Boogarins latest single “Tempo” is an contemplative song with an expansive song structure consisting of alternating dreamy and moody section with a loud, anthemic section featuring buzzing guitar chords and feedback — and much like the album’s previously released singles the latest single sounds as thought it draws from Pink Floyd, 60s garage psych, Tropicalia and jazz, which gives the song a breeziness that belies its thoughtful and psychedelic nature. According to press notes, the song’s lyrics speak about stopping time and freeing yourself from the everyday grind of work, school and obligations and escaping from the pressures of daily life.

Interestingly, the members of the band reached out to their fans on social media and asked them to shoot footage of two different moods: the first being “man’s world,” a world full of soul-crushing and demeaning imagery of urban life — commuting and rushing about, working, studying and starting at computer screens; and the second being images of sanctuary and safe places — friends, being out in nature, music, art and anything that would make you feel open, free and whole. As a result of their open call, the band received hundreds of submissions, which were then edited and crafted into a gorgeous, surreal and coherent whole by Cobrandit Films’ Owen Mack.

Over the past year or so,  Grand Rapids, MI-based psych rock trio HEATERS, comprised of Andrew Tamlyn, Nolan Krebs and Joshua Korf have become a JOVM mainstay act. And with the release of  the “Mean Green”/”Levitate Thigh” 7 inch, their full-length debut Holy Water Pool last year, along with a series of singles, the Grand Rapids-based trio also received a growing national profile for a 60s inspired psych rock sound.

Earlier this month I wrote about “Centennial,” the first single from the Grand Rapids, MI-based trio’s highly-anticipated sophomore effort, Baptistina. Interestingly, “Centennial” continues in a similar vein as the material on Holy Water Pool as the band paired dense layers of shimmering guitar chords played through tons of reverb and effects pedal, ethereal vocals, propulsive drumming and a throbbing bass line in a towering and anthemic psych rock song that feels as though it may descend into cacophonous chaos — but with a towering swagger that gives the song an effortless, larger-than-life feel. The album’s second and latest single “Garden Eater” is an epic and sprawling song that has a lengthy introductory section featuring dense layers of shimmering guitar chords and propulsive drumming that slowly fades into a dreamy and contemplative fade out, which allows for the slow build up of  an atmospheric section consisting of subtly droning guitar chords and vocals — an interestingly enough this section sounds as though it were indebted to Directions to See a Ghost-era The Black Angels before fading out with tons of reverb. Structurally the song may arguably be the most expansive song the trio have committed to wax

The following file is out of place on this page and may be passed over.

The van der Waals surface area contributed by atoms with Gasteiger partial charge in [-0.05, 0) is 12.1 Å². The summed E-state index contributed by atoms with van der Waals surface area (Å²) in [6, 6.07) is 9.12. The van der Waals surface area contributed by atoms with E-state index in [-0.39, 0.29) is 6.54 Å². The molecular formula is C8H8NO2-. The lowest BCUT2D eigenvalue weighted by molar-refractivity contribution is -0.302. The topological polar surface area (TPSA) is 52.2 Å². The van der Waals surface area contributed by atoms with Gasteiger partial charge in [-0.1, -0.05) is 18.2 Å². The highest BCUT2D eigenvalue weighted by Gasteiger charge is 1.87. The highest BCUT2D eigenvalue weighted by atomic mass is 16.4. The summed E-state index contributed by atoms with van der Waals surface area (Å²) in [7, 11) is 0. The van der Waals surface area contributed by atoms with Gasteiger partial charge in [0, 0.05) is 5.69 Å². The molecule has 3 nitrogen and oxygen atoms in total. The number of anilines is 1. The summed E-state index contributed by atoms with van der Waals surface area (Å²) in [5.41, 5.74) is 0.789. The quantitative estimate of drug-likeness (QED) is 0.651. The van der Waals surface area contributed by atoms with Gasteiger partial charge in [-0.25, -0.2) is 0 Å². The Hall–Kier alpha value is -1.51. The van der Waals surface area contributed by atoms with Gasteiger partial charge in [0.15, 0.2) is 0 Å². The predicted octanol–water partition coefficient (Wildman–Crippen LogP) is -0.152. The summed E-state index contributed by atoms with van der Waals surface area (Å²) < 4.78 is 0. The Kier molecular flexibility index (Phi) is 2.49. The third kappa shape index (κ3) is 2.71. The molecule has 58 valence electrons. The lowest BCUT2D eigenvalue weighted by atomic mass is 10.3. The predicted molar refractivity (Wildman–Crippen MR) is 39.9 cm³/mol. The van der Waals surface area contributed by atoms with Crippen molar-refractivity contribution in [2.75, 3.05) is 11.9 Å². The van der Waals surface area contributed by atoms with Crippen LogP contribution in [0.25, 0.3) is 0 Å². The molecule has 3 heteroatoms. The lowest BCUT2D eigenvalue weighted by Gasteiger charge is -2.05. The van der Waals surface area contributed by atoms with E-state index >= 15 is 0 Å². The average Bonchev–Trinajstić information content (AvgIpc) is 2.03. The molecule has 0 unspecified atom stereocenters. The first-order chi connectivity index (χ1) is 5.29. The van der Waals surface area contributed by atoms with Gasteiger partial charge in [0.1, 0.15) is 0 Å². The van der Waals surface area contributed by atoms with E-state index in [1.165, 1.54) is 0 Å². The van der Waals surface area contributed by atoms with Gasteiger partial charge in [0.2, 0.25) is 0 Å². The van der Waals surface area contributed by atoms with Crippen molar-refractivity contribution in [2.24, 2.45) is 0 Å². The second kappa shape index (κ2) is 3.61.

Featuring primary and founding members Courtney Ewan (singer/songwriter) and frequent collaborator Andy Bishop,  Twin River wrote the material of their soon-to-be released sophomore effort Passing Shade, an effort whose name draws from a lengthy dream sequence in Patti Smith‘s memoir M Train while they were over 3,00 miles apart — Ewan had relocated to Montreal while Bishop remained in his hometown of Vancouver. Initially, the material took the form of stripped-down, heartbroken ballads about lost love and as Ewan explains in press notes “I always write on an acoustic guitar, which I think is the vestigial influence of being 15 and playing acoustic guitar in the basement because my mom wouldn’t let me have an amp. Nine times out of ten, when we get the band together, we end up increasing the tempo.” In fact, when Ewan and Bishop got together to flesh out the original demos, the material turned into a barn-burning rock numbers with infectious pop hooks with a subtle hint of atmospherics — and done in way that manages to channel both 60s psych pop and garage rock and the contemporary fascination with that sound.

“Knife,” Passing Shade‘s latest single is a jangling and muscular garage rock song featuring gorgeous shimmering guitar chords and a classic psych rock guitar solo and a propulsive rhythm section paired with Ewan’s vocals which evoke vulnerability and heartbreak simultaneously. From this single, I think the act will throw themselves into a growing list of contemporary garage rock and psych rock acts including High Waisted, Raccoon Fighter, The Coathangers and several others — and the band does so with a cool, swaggering self-assuredness that belies the heartache, yearning and badassery at the core of the song.

Comprised of founding member Will Halsey (vocals, guitar), Ash Reiter (vocals, guitar), The Beehavers‘ Bryant Dennison (guitar) and The Electric Magpie‘s Peter Maffei (bass), Joshua Tree, CA-based psych rock quartet Sugar Candy Mountain can trace its origins to when Halsey, who has had stints as a drummer in renowned Bay Area-based bands like The Blank Tapes, fpodbpod and Ash Reiter, began the project as a bedroom recording project in which Halsey initially wrong songs in the vein of of Montreal and The Beach Boys. Shortly after Halsey had started Sugar Candy Mountain, Reiter had joined him and the duo began co-writing songs. Interestingly, there was a brief period in which they wrote electro pop songs — before they had gone on a decidedly psychedelic direction when Reiter had started obsessively collecting effects pedals. Denison, who also was a bassist and former bandmate in Ash Reiter with Reiter and Halsey, joined on as a guitarist (which was interestingly enough, his first instrument).

With the band’s forthcoming album 666, the Joshua Tree, CA-based quartet will further cement their burgeoning reputation for a sound that has been described as being indebted to Jacco Gardner, Tame Impala and the classic psych rock sounds of 60s Laurel Canyon — as you’ll hear on album title track “666,” a single that also possesses an uncanny attention to dreamy melody as the band pairs Reiter’s gorgeous and chilly crooning with gently fuzzy guitar chords, soaring and ethereal organ chords with gentle almost minimalist drumming. Yes, it sounds as though it could have been written and recorded in 1966 and was recently discovered in a used record store — perhaps one like Last Vestige in Albany — but with a subtly modern production sheen.

 

 

Comprised of Jake Smallwood (vocals), Jacob Newman (guitar/backing vocals), Tristan Sava (guitar/organ), Henry Sava (drums) and James Bryman (bass/backing vocals), Brighton, UK-based psych rock quintet White Room have developed a reputation across the UK for a sound that’s been described as “a serrated blend of sky-gaze psychedelia and raucous distortion” as you’ll hear on “Think Too Much,” a swaggering and anthemic  A Northern Soul-era The Verve and Sleepy Sun channeling new single. Sonically, the band pairs fuzzy and bluesy guitar chords played through gentle amounts of reverb and delay pedal, an enormous, psychedelic-tinged hook with a driving groove.